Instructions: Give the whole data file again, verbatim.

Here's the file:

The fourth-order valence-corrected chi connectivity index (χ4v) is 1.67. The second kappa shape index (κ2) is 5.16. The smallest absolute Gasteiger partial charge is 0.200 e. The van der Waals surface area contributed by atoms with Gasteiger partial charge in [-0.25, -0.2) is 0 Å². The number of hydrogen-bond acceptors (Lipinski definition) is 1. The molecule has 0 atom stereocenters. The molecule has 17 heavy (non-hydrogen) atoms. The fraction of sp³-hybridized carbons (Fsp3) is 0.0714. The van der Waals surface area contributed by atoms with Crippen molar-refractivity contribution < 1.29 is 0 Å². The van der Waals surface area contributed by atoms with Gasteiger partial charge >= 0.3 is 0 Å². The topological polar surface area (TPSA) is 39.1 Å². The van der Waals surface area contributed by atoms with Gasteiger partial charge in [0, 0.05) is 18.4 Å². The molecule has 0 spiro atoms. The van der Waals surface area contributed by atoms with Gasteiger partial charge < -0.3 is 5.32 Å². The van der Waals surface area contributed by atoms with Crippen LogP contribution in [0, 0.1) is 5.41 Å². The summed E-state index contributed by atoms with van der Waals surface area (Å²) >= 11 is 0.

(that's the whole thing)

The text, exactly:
The fourth-order valence-corrected chi connectivity index (χ4v) is 1.67. The second kappa shape index (κ2) is 5.16. The smallest absolute Gasteiger partial charge is 0.200 e. The van der Waals surface area contributed by atoms with Gasteiger partial charge in [-0.25, -0.2) is 0 Å². The number of hydrogen-bond acceptors (Lipinski definition) is 1. The molecule has 0 atom stereocenters. The molecule has 17 heavy (non-hydrogen) atoms. The fraction of sp³-hybridized carbons (Fsp3) is 0.0714. The van der Waals surface area contributed by atoms with Crippen molar-refractivity contribution < 1.29 is 0 Å². The van der Waals surface area contributed by atoms with Gasteiger partial charge >= 0.3 is 0 Å². The topological polar surface area (TPSA) is 39.1 Å². The van der Waals surface area contributed by atoms with Gasteiger partial charge in [0, 0.05) is 18.4 Å². The molecule has 0 spiro atoms. The van der Waals surface area contributed by atoms with Gasteiger partial charge < -0.3 is 5.32 Å². The van der Waals surface area contributed by atoms with Crippen LogP contribution in [0, 0.1) is 5.41 Å². The summed E-state index contributed by atoms with van der Waals surface area (Å²) >= 11 is 0.